Shared Streets returns as Edmonton braces for 2nd summer of COVID-19

·2 min read
A lane of Saskatchewan Drive between 105th and 109th streets was given to pedestrians, cyclists, rollerbladers, skateboarders and scooters last summer.  (Natasha Riebe/CBC - image credit)
A lane of Saskatchewan Drive between 105th and 109th streets was given to pedestrians, cyclists, rollerbladers, skateboarders and scooters last summer. (Natasha Riebe/CBC - image credit)

The City of Edmonton is designating 10 kilometres of roadway this spring for people to walk, jog, cycle, rollerblade and ride scooters.

The city will begin cordoning off lanes for its Shared Streets program as it completes seasonal street sweeping over the coming weeks.

The lanes are meant to give people safer places to exercise and spend time outside during the COVID-19 pandemic, similar to last year.

"The pandemic really placed a lot of restrictions in terms of our normal behaviour and normal interactions," said Olga Messinis, city director of traffic operations.

The city established the lanes in more densely-populated and popular areas, Messinis said at a media availability Friday.

"Let's say you don't have access to a backyard or there are not that many green spaces adjacent to you that you can actually really get out and get that physical activity that you need," Messinis said. "We know that might not be available to everybody."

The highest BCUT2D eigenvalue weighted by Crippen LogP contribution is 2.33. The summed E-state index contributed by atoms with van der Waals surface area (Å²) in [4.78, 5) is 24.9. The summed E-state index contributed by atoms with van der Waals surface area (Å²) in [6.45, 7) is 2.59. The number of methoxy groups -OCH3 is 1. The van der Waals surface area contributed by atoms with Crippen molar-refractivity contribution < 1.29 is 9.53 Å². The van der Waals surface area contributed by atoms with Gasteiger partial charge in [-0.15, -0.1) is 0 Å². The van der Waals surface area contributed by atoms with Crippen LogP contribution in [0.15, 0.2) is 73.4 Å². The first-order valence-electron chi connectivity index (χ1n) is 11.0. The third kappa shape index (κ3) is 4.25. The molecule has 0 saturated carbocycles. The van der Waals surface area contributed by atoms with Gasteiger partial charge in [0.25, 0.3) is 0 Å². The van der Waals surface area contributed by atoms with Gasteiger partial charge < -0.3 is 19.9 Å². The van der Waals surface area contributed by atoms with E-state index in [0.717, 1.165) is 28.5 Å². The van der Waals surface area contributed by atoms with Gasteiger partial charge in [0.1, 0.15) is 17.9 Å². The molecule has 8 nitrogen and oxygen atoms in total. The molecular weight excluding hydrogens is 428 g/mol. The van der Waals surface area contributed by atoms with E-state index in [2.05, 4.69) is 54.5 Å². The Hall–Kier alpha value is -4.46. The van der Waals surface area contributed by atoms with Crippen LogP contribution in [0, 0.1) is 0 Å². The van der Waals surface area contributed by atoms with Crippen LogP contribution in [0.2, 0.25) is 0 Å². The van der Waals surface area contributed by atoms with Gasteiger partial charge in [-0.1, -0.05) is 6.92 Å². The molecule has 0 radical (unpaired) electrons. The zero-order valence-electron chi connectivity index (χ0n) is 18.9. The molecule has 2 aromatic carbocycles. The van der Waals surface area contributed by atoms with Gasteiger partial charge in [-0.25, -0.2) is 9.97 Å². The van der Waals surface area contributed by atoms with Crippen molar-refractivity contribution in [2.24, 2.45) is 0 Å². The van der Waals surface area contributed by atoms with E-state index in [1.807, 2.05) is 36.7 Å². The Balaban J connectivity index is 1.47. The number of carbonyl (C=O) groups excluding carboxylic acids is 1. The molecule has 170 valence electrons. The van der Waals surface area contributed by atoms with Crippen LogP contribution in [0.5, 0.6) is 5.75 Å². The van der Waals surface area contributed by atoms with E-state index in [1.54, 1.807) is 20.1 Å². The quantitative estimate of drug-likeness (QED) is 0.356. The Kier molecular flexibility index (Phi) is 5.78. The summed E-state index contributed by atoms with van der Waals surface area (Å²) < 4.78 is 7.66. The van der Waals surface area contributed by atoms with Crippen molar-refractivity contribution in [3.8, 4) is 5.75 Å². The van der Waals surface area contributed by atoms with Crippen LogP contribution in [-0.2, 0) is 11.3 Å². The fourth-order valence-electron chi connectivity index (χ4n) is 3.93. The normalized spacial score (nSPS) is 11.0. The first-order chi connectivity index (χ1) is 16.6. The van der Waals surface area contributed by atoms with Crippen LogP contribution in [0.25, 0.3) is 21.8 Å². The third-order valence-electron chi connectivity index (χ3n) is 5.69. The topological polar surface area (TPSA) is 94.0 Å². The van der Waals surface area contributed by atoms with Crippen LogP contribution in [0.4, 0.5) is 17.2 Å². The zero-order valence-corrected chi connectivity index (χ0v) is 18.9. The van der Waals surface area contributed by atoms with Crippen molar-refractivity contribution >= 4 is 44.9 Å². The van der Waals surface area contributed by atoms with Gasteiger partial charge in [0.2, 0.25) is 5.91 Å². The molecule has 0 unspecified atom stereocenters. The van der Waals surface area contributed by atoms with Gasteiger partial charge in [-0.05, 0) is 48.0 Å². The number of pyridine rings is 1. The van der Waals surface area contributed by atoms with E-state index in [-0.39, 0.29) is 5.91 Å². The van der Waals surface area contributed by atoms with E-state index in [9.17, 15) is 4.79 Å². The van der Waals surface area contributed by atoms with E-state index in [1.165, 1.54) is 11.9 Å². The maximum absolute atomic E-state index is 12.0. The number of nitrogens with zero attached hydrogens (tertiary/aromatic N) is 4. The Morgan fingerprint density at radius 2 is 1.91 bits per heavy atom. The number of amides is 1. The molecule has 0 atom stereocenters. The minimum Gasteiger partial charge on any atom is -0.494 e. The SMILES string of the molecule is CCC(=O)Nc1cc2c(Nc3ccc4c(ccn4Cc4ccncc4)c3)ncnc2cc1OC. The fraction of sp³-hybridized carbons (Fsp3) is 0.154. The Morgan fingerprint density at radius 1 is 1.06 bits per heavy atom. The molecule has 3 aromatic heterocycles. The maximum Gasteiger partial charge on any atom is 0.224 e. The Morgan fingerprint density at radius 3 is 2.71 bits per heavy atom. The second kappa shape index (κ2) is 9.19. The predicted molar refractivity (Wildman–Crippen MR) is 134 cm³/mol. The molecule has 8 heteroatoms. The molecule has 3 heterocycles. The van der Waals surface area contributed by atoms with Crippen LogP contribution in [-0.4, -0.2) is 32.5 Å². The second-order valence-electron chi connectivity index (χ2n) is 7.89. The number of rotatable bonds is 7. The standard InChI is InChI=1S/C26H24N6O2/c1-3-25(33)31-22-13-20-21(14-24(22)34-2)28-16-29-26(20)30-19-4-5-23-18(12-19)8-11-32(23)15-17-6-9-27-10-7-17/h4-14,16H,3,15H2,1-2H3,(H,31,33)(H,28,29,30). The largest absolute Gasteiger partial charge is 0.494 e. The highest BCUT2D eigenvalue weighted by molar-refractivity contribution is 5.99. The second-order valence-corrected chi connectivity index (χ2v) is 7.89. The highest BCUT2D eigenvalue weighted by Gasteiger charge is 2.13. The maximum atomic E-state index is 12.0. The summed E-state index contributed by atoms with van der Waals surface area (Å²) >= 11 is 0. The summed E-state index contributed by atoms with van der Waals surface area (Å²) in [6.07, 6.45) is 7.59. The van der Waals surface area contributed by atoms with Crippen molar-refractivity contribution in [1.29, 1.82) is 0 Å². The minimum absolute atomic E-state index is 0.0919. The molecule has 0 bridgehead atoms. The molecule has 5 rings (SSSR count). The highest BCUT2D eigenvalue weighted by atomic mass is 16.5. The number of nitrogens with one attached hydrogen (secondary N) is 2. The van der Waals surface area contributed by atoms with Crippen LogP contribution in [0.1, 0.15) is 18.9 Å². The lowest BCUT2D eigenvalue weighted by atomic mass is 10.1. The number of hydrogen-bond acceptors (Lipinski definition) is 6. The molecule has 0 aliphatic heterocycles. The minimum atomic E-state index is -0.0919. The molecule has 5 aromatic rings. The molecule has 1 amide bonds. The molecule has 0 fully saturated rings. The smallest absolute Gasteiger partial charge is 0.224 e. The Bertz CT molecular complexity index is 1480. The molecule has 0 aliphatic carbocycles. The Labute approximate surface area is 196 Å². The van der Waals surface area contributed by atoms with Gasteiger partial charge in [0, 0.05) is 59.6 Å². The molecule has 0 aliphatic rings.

The non-profit group Paths for People welcomed the program again this year and is pleased the city is introducing some lanes earlier than anticipated.

While the number of lanes is a good start, there is demand for more shared roadways, said chair Stephen Raitz.

"We'd encourage the city to continue bringing back more of these to our main streets such as Whyte Avenue," Raitz said in an email.

Last year, the city designated a total of 28 km of shared streets and mobility lanes, compared to this year's 10 km.

Raitz said core neighbourhoods like Garneau and Strathcona could use more lanes, as well as routes connecting different areas of the city such as the east end of Jasper Avenue.

Starting Friday, one lane of Victoria Promenade between 116th and 121st streets will be closed to motorized vehicles.

Three other roadways will see designated lanes:

  • Victoria Park Road between 116th Street and River Valley Road

  • 104th Street between University Avenue and Saskatchewan Drive

  • Saskatchewan Drive from 105th Street to 109th Street.

The speed limit for vehicles on the roadways will be lowered to 40 km/h.

The city also announced 10 streets where vehicles, limited to 20 km/h, will share the road with people,

  • Ada Boulevard between 111th Avenue to 50th Street

  • Ada Boulevard from 109th Avenue to 104th Avenue SUP

  • 103 Avenue: 124 Street to 111 Street

  • Jasper Avenue: 124 Street to 125 Street

  • 125 Street: Jasper Avenue to 103 Avenue

  • 103 Avenue: 125 Street to 124 Street

  • 115 Street: 103 Avenue to alley south of 100 Avenue

  • 114 Street: 103 Avenue to 103A Avenue

  • 108 Street: 100 Avenue to 104 Avenue

  • 96 Street: 111 Avenue to 103A Avenue

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